According to a Bersin and Associates statistic, 87 percent of formalised recognition programmes in organisations focus on tenure. This means that landmarks like five, 10, and 15 years in an organisation are the only ones that seem to call for recognition and gratitude. Coming from a generation of perceived job-hopping myself – a generation that commits to a productive but not necessarily a decade long stint – I find this disturbing. Are we saying that all we really care about is how long you stick around and not so much about how good you have been in your association, how committed, how productive, how engaged, or how much value you have added in the three years or one?
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Millennials get a bad rep for wanting to be thanked for just doing their job. I don’t think that is true either. It could be a case of blunt brush strokes in an attempt to understand a generation we don’t seem to know well enough. In my experience, millennials expect to be trusted and feel appreciated because they often do bring spunk, commitment and constant, relentless engagement, often much more than the last generation. And even if they don’t, there is nothing you and I can do about it. The cool new generation of ‘on the ball, hyper plugged in, almost always expecting and giving more than their share of feedback, ideas and work’, is here to stay, and lead.
Genuine appreciation and relentless feedback are key areas organisations, leaders, and managers will need to work on if they want to integrate this generation into the workplace. But how do we do it?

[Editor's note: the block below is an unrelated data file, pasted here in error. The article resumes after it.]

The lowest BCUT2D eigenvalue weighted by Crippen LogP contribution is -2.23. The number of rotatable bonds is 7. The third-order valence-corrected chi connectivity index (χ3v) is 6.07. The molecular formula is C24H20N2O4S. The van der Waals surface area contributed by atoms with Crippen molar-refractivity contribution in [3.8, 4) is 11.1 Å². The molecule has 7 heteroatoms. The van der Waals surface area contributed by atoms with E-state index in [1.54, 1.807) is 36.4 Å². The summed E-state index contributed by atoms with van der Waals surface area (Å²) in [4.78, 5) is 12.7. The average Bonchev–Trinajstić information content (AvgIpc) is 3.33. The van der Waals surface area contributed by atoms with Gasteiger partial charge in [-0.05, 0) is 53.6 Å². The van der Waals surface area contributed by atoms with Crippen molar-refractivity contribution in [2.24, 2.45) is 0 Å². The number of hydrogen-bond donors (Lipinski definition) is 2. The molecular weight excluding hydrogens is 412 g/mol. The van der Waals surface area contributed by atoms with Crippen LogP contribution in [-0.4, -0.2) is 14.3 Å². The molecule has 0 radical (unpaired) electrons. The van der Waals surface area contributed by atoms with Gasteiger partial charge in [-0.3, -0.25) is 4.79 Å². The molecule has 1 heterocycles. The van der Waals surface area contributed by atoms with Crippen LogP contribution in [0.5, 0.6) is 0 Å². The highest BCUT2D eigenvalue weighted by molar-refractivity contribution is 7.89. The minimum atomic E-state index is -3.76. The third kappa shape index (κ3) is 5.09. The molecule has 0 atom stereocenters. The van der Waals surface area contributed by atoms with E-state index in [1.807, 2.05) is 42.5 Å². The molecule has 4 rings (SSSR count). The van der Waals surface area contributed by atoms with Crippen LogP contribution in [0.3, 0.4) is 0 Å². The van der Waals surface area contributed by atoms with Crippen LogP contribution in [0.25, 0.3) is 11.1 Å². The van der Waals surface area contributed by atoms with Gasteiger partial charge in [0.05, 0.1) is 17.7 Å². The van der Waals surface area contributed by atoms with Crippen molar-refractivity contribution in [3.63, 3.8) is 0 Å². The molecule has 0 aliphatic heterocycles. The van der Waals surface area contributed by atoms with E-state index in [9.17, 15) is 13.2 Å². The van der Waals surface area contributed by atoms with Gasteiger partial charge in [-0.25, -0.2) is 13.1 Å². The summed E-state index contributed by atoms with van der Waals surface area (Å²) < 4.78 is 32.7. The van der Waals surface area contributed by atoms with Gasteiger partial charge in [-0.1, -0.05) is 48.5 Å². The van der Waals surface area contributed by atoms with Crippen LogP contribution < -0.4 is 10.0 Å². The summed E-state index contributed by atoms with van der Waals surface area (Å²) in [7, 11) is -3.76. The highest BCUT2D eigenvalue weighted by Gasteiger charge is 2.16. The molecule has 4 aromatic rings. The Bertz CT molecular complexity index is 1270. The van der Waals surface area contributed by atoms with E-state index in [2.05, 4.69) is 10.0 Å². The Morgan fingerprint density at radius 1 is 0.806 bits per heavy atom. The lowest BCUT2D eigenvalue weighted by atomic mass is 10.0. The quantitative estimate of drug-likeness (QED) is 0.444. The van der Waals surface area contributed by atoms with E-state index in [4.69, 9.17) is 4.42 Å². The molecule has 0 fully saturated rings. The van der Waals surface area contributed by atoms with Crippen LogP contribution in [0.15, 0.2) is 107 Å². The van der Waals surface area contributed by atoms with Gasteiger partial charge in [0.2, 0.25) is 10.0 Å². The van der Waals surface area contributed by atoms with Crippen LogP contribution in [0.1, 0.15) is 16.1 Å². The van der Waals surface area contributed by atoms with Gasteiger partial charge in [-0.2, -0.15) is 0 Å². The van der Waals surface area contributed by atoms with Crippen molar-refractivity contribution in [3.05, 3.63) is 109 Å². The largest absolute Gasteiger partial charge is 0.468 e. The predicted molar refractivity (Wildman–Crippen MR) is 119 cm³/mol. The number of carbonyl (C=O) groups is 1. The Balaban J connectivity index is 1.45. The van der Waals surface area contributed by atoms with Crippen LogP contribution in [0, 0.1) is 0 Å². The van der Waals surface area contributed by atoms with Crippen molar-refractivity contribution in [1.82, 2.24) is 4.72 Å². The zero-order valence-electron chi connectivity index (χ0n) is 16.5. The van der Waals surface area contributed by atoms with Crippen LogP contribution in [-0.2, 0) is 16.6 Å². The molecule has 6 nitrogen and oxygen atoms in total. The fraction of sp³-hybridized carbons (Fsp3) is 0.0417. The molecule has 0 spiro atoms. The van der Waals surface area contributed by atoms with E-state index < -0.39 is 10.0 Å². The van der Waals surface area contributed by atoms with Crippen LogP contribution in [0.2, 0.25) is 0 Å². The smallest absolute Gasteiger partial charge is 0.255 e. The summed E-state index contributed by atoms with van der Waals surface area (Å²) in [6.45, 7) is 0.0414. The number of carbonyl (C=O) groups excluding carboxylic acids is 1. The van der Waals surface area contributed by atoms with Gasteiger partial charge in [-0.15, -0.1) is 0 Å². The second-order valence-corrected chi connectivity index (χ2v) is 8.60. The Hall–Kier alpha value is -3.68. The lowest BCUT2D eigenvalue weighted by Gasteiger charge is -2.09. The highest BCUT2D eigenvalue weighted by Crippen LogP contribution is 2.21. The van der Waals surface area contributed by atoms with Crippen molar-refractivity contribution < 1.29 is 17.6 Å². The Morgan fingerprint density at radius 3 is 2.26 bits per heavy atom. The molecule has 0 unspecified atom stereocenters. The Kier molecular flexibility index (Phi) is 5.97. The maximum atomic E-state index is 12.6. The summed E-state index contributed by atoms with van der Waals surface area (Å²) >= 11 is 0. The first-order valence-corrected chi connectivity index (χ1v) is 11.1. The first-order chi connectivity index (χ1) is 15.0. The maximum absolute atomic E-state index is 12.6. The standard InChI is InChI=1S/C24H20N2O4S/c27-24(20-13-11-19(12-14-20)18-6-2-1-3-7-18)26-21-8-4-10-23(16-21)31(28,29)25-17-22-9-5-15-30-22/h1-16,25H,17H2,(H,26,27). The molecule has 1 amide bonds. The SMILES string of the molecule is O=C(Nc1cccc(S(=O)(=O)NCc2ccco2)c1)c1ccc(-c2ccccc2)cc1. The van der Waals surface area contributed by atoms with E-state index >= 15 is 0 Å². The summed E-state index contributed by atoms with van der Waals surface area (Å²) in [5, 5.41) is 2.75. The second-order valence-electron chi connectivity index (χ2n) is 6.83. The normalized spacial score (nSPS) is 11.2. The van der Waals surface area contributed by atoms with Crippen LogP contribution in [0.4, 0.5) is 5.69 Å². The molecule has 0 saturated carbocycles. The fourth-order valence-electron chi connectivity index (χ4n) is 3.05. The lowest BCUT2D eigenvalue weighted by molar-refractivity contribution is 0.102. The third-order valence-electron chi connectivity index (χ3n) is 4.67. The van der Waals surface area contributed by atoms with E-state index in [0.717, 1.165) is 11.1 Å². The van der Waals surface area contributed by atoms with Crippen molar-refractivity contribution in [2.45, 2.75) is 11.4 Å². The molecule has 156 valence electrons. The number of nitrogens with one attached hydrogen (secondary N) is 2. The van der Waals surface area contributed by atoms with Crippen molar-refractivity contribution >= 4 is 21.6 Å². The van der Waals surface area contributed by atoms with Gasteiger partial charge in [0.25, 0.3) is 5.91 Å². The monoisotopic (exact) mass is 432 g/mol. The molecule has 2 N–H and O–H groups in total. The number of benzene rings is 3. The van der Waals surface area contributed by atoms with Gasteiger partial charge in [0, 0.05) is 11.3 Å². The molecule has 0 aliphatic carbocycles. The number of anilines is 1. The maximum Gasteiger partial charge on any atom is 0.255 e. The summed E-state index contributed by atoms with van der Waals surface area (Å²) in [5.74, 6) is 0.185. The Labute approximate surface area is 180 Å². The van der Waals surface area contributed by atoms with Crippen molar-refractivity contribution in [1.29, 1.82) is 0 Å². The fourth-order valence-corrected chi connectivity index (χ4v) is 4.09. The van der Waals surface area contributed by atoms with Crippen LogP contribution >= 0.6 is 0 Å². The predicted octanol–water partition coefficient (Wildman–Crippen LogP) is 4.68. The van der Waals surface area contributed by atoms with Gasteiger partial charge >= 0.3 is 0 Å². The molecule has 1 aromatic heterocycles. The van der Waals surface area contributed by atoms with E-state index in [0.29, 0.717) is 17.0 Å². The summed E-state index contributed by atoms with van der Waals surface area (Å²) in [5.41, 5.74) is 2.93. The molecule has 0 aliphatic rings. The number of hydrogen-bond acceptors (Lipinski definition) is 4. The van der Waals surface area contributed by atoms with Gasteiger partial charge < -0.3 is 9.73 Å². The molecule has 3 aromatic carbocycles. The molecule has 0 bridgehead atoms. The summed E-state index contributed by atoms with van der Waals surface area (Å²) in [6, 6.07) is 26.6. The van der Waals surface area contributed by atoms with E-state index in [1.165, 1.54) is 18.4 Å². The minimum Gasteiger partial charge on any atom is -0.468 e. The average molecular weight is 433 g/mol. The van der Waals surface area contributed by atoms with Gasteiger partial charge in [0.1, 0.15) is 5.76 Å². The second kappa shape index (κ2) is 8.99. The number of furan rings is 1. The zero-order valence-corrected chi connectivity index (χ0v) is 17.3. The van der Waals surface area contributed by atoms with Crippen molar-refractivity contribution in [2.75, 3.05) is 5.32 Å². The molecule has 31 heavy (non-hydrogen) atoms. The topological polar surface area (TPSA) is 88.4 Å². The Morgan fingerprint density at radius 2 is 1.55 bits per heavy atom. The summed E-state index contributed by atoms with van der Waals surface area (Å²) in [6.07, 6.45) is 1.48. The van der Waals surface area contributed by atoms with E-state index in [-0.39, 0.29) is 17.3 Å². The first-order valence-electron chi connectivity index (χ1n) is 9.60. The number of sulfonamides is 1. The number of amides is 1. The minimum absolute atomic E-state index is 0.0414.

Just say it
Someone delivered a great presentation? Tell them. Did they just win a new project? Mention how much value it adds. Did they turn around a difficult client? Tell them you understand how difficult it must have been.
Show trust by being flexible
Your most valuable employees are not the ones who work long hours in their cubicles. They are the ones who have interests outside of it, which gives them perspective, creativity, and exposure to a whole new world of ideas rarely found in the air-conditioned cubicles and endless meetings. Trust them enough to take their vacation time or work from anywhere. Believe that they will do the right thing, especially when they have earned it.
Be meaningful in your appreciation
It’s a brave, new world for organisations to navigate. This is also the first time three generations are at the workplace together. The sooner organizations are able to adapt to and accommodate the diverse, but equally valuable, skill sets and needs of all of them, the higher chances we will have of stronger employee engagement and reasonably longer stints.